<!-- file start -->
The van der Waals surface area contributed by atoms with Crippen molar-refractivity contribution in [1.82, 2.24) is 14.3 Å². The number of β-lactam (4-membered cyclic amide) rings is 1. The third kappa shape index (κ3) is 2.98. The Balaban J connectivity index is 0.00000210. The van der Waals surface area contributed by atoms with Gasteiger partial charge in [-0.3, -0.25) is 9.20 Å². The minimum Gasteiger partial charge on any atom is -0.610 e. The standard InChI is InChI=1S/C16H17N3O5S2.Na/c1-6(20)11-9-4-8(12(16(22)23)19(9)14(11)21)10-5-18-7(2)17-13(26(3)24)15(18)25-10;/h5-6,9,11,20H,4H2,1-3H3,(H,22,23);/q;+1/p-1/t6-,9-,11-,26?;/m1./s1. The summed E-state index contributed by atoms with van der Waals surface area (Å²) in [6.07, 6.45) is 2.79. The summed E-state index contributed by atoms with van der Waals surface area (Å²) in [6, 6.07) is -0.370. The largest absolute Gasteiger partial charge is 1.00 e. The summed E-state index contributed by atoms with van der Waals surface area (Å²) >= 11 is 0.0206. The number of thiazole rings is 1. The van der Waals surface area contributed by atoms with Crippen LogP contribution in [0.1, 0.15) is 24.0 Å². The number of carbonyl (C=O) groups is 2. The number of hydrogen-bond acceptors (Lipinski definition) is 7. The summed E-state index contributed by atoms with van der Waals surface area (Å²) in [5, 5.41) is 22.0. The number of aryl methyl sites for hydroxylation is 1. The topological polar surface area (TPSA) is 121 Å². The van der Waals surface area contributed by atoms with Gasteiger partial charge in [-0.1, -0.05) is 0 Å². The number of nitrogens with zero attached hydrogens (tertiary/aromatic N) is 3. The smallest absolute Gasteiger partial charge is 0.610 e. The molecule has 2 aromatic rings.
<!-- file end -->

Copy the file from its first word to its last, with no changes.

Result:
The van der Waals surface area contributed by atoms with Crippen molar-refractivity contribution in [1.82, 2.24) is 14.3 Å². The number of β-lactam (4-membered cyclic amide) rings is 1. The third kappa shape index (κ3) is 2.98. The Balaban J connectivity index is 0.00000210. The van der Waals surface area contributed by atoms with Gasteiger partial charge in [-0.3, -0.25) is 9.20 Å². The minimum Gasteiger partial charge on any atom is -0.610 e. The standard InChI is InChI=1S/C16H17N3O5S2.Na/c1-6(20)11-9-4-8(12(16(22)23)19(9)14(11)21)10-5-18-7(2)17-13(26(3)24)15(18)25-10;/h5-6,9,11,20H,4H2,1-3H3,(H,22,23);/q;+1/p-1/t6-,9-,11-,26?;/m1./s1. The summed E-state index contributed by atoms with van der Waals surface area (Å²) in [6.07, 6.45) is 2.79. The summed E-state index contributed by atoms with van der Waals surface area (Å²) in [6, 6.07) is -0.370. The largest absolute Gasteiger partial charge is 1.00 e. The summed E-state index contributed by atoms with van der Waals surface area (Å²) >= 11 is 0.0206. The number of thiazole rings is 1. The van der Waals surface area contributed by atoms with Crippen LogP contribution in [0.1, 0.15) is 24.0 Å². The number of carbonyl (C=O) groups is 2. The number of hydrogen-bond acceptors (Lipinski definition) is 7. The summed E-state index contributed by atoms with van der Waals surface area (Å²) in [5, 5.41) is 22.0. The number of aryl methyl sites for hydroxylation is 1. The topological polar surface area (TPSA) is 121 Å². The van der Waals surface area contributed by atoms with Gasteiger partial charge in [-0.1, -0.05) is 0 Å². The number of nitrogens with zero attached hydrogens (tertiary/aromatic N) is 3. The smallest absolute Gasteiger partial charge is 0.610 e. The molecule has 2 aromatic rings.